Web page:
ROBIN: Yeah, just by looking at the comments on the article?
JEFFREY: Yeah, looking at the comments of the article and seeing the things appearing on social media, and they're like: "Oh my god! I guess brutalism is more of a problem than I thought. It does exist and it's a problem."
ROBIN: The way I put this is that Libertarianism as a philosophy really has broadly three dispositions. It has a disposition toward humility, especially toward intellectual humility--"I don't know what's best for you." It has a disposition toward - you might say its only requirement is - tolerance--"you can do what you want as long as it doesn't hurt me even if what you're doing isn't something that I would choose to do." And then, because we want not to have a state but we want to help our fellow man through non-statist means, we talk about civil society, so it also has a disposition toward civility. So you have civility, humility, and tolerance. It turns out that those three things--which to me just drop out of the political philosophy itself--are exactly the things the brutalists don't display towards everybody else, but they are the things that we need to sell our message in a way that can really infect the psyche and change the zeitgeist.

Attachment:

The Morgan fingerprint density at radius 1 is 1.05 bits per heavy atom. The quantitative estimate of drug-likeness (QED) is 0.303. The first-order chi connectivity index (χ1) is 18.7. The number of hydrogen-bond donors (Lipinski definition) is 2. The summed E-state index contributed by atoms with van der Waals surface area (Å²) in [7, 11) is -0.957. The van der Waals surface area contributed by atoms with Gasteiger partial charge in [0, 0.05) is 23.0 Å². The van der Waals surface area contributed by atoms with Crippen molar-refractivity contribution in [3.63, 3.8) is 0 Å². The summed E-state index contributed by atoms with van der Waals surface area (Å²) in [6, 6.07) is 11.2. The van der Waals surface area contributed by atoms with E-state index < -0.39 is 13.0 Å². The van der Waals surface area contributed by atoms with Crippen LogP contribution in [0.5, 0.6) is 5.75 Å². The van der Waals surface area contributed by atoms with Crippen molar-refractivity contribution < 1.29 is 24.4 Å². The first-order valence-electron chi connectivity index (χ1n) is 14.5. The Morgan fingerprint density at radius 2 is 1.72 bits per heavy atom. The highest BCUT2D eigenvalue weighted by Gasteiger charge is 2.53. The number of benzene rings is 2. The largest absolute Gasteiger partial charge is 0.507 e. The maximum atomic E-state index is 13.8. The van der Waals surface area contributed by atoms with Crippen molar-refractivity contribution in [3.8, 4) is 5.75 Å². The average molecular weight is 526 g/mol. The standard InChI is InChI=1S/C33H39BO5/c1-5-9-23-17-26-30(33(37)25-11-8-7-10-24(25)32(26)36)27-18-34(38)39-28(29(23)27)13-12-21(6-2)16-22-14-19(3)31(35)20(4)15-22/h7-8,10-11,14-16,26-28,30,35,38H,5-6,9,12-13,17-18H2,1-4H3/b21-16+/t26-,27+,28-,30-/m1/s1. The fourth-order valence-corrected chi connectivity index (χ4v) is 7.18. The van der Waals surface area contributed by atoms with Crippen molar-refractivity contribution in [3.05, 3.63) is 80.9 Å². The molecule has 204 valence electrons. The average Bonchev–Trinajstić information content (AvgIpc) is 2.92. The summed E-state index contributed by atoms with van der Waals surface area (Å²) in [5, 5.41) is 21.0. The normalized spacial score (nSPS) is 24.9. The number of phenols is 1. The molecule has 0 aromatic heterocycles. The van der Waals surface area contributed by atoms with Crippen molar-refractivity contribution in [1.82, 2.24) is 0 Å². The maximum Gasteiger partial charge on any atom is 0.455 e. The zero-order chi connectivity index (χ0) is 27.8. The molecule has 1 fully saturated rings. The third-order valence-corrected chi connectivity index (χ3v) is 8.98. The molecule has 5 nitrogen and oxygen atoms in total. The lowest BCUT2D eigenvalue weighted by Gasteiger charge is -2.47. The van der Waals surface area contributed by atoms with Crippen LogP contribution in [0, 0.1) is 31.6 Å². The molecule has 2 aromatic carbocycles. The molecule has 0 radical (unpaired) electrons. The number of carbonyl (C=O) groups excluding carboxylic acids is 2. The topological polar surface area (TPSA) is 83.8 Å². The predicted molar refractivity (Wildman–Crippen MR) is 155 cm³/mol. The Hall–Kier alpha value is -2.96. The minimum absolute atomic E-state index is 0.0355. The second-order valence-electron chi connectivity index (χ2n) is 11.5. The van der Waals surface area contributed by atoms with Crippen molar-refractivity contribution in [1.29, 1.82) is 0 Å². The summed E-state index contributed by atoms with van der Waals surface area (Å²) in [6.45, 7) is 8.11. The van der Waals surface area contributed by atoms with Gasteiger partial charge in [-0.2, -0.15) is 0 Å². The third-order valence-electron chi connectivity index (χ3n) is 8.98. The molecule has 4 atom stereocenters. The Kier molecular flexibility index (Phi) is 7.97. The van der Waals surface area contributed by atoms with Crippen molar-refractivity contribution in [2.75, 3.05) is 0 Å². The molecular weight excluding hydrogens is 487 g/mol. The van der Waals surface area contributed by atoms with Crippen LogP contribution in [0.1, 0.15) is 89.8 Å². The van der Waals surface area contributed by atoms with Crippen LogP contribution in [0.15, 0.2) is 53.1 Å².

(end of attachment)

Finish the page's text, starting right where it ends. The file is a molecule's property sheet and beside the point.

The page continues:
JEFFREY: You exactly said it. Not only do they not emphasize these various virtues, but the brutalist mindset regards them as just outrageous distractions.
ROBIN: And compromises. They're all regarded as compromises of principle, right?